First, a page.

September 2010 | Commentary | 3PL Line

Capitalizing on Mexico’s Economic Growth

Tags: 3PL, Latin America, Global Economy, Import, Export, Cross-border Trade, Mexico

Jose Fernando Nava is president, DHL Supply Chain, Latin America., 954-888-7212,

Continuing economic development across Mexico is opening the doors to exciting growth opportunities for U.S. businesses. Mexico is already the United States' third-largest trading partner, while the United States ranks first among Mexico's trading partners.

Mexico's established manufacturing base has created many jobs and an increasingly prosperous working class. As a result, Mexico is attracting attention as a growing consumer market.

The opening of 275 Walmart stores throughout Mexico last year—despite the impact of the global economic contraction—provides strong evidence that major global corporations see a bright future for the region. Last year, retail sales increased 7.4 percent as more than 2,000 new stores opened, according to Mexico's retailer association ANTAD.

In addition, Mexico's future as a manufacturing base shines brighter than ever. Today, 80 percent of Mexico's exports move to the United States. Mexico also has free trade agreements involving 41 countries, and is negotiating agreements with Japan and Brazil. This diverse array of trading partners should support ongoing growth, job creation, and economic development.

Further supporting job growth, more global companies are considering "right-shoring" strategies. Manufacturers are re-evaluating the costs and business risks of locating operations in distant Asian markets. Instead, they are establishing manufacturing sites closer to their critical markets in North America. With its quality, low-cost labor force, Mexico is becoming a destination of choice for these companies.

Know the Pain Points

All these developments point to growth and opportunity for companies doing business in Mexico. Yet working across borders is always a challenge, and crossing the U.S.-Mexico boundary is no exception. While companies have managed maquiladora border-state crossings since NAFTA was implemented in 1994, exports from non-border areas have increased rapidly in recent years.

Whether companies have been crossing borders for years or are tackling the challenge of longer supply chains, cross-border strategies can help address key pain points, such as:

  • Congestion. Investments in infrastructure continue to address current capacity issues on both sides of the border. Applying logistics expertise and leveraging high-volume materials flow can help companies bypass congestion and expedite shipments.
  • Regulatory requirements. End-to-end visibility is becoming increasingly important to ensure compliance with new regulations. A more integrated supply chain, supported by technology, helps manage requirements while reducing administrative costs and delays.
  • Extended supply chain costs. Manufacturers focused on material and labor costs when choosing the right plant location should also consider total landed costs. An estimated four to six percent of total trade dollars are spent on logistics, with little visibility into the potential efficiencies and improvement opportunities.
  • Transportation needs. Companies must ensure access to the right mix of transportation resources—ground, air, and sea—and inventory management systems to meet their specific opportunities and market demands. Overall, infrastructure is improving in Mexico. But while urban areas offer excellent multi-modal transportation, access to outlying areas, where more manufacturing is being established, is less developed.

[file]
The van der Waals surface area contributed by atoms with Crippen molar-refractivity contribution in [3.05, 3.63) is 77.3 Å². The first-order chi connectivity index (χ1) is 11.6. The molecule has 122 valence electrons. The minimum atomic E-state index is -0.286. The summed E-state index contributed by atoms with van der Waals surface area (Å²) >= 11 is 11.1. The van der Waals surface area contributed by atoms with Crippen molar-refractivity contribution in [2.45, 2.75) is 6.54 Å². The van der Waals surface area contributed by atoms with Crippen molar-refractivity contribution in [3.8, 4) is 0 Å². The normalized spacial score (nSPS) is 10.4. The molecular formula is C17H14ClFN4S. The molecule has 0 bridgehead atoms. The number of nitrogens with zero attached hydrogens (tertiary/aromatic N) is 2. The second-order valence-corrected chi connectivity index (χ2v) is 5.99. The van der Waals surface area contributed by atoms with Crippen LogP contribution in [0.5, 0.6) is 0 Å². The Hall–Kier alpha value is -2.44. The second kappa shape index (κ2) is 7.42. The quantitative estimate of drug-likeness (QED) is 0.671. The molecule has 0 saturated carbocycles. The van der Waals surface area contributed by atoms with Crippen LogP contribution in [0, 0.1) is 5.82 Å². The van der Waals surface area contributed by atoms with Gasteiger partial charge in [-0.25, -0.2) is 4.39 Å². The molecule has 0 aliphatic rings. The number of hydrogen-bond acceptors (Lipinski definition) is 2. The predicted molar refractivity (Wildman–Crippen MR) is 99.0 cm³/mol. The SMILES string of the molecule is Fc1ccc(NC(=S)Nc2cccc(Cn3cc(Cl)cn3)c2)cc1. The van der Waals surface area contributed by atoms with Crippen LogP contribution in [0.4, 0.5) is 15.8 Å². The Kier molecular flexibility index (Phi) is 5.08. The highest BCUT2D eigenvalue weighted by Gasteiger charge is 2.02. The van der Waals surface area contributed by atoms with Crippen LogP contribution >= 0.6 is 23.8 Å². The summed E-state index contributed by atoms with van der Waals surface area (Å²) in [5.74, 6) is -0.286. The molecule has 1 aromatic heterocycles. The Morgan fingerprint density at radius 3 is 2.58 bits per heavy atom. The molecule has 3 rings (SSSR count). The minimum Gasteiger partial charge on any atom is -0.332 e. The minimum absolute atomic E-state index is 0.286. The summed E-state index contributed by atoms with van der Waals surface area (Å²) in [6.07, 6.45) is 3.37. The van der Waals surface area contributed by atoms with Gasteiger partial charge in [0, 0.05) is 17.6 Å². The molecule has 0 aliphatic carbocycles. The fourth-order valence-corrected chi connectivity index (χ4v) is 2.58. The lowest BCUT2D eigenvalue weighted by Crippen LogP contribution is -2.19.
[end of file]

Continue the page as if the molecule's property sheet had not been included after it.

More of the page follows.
an end-to-end approach

Traditional service-based outsourcing models may not offer the visibility and continuous improvement capabilities companies need to turn cross-border trade into higher profitability.

Shippers in Latin America historically have engaged logistics services providers for specific areas of the supply chain, leveraging targeted expertise. This practice required shippers to develop and manage an often-complex network of carriers and providers.

Taking an end-to-end supply chain management approach, supported by a common platform, can improve inventory and capacity management and better leverage volume synergies. An integrated supply chain also provides the flexibility to adapt to unpredictable consumer demand.

Key elements of an integrated cross-border strategy include:

  • Transportation from a U.S. port or point of supply to cross-border facilities.
  • Ready access to cross-docking and warehousing near the border.
  • Southbound transportation from cross-border facilities to vendor-managed inventory hubs or manufacturing facilities in Mexico.
  • Northbound transportation from manufacturing or finished goods facilities in Mexico to cross-border facilities in the United States.
  • Customs clearance and drayage for import and export shipments.
  • A common technology platform for visibility and process management.

ready to grow

Growth opportunities abound for companies seeking to serve an increasingly prosperous consumer base across Mexico and Latin America. More companies are looking to 3PLs that can provide bundled services with scale and flexibility across Mexico and into other emerging markets in Latin America.

The right partner will have the warehousing, IT systems, and transportation infrastructure in place to control upfront costs and ensure visibility into the supply chain.